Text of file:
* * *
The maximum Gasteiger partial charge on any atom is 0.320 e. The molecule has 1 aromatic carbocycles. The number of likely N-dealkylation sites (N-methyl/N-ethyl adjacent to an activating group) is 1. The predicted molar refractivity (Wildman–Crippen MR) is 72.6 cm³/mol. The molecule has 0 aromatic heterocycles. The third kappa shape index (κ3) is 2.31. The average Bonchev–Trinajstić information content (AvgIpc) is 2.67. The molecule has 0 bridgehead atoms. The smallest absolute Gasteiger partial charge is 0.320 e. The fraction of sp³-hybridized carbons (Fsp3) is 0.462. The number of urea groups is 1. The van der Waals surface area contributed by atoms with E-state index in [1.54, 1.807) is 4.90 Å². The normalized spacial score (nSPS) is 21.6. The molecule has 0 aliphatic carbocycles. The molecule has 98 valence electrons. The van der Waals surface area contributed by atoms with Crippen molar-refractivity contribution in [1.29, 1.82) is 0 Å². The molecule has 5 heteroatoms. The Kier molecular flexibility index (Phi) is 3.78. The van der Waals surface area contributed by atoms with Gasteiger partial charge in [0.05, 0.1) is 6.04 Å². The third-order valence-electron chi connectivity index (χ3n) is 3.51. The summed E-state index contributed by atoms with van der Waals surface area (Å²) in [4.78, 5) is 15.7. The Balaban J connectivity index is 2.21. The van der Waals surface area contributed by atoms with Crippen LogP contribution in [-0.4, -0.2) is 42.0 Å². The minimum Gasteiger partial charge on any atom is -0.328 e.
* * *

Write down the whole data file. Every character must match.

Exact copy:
The maximum Gasteiger partial charge on any atom is 0.320 e. The molecule has 1 aromatic carbocycles. The number of likely N-dealkylation sites (N-methyl/N-ethyl adjacent to an activating group) is 1. The predicted molar refractivity (Wildman–Crippen MR) is 72.6 cm³/mol. The molecule has 0 aromatic heterocycles. The third kappa shape index (κ3) is 2.31. The average Bonchev–Trinajstić information content (AvgIpc) is 2.67. The molecule has 0 bridgehead atoms. The smallest absolute Gasteiger partial charge is 0.320 e. The fraction of sp³-hybridized carbons (Fsp3) is 0.462. The number of urea groups is 1. The van der Waals surface area contributed by atoms with E-state index in [1.54, 1.807) is 4.90 Å². The normalized spacial score (nSPS) is 21.6. The molecule has 0 aliphatic carbocycles. The molecule has 98 valence electrons. The van der Waals surface area contributed by atoms with Crippen molar-refractivity contribution in [1.29, 1.82) is 0 Å². The molecule has 5 heteroatoms. The Kier molecular flexibility index (Phi) is 3.78. The van der Waals surface area contributed by atoms with Gasteiger partial charge in [0.05, 0.1) is 6.04 Å². The third-order valence-electron chi connectivity index (χ3n) is 3.51. The summed E-state index contributed by atoms with van der Waals surface area (Å²) in [4.78, 5) is 15.7. The Balaban J connectivity index is 2.21. The van der Waals surface area contributed by atoms with Crippen LogP contribution in [-0.4, -0.2) is 42.0 Å². The minimum Gasteiger partial charge on any atom is -0.328 e.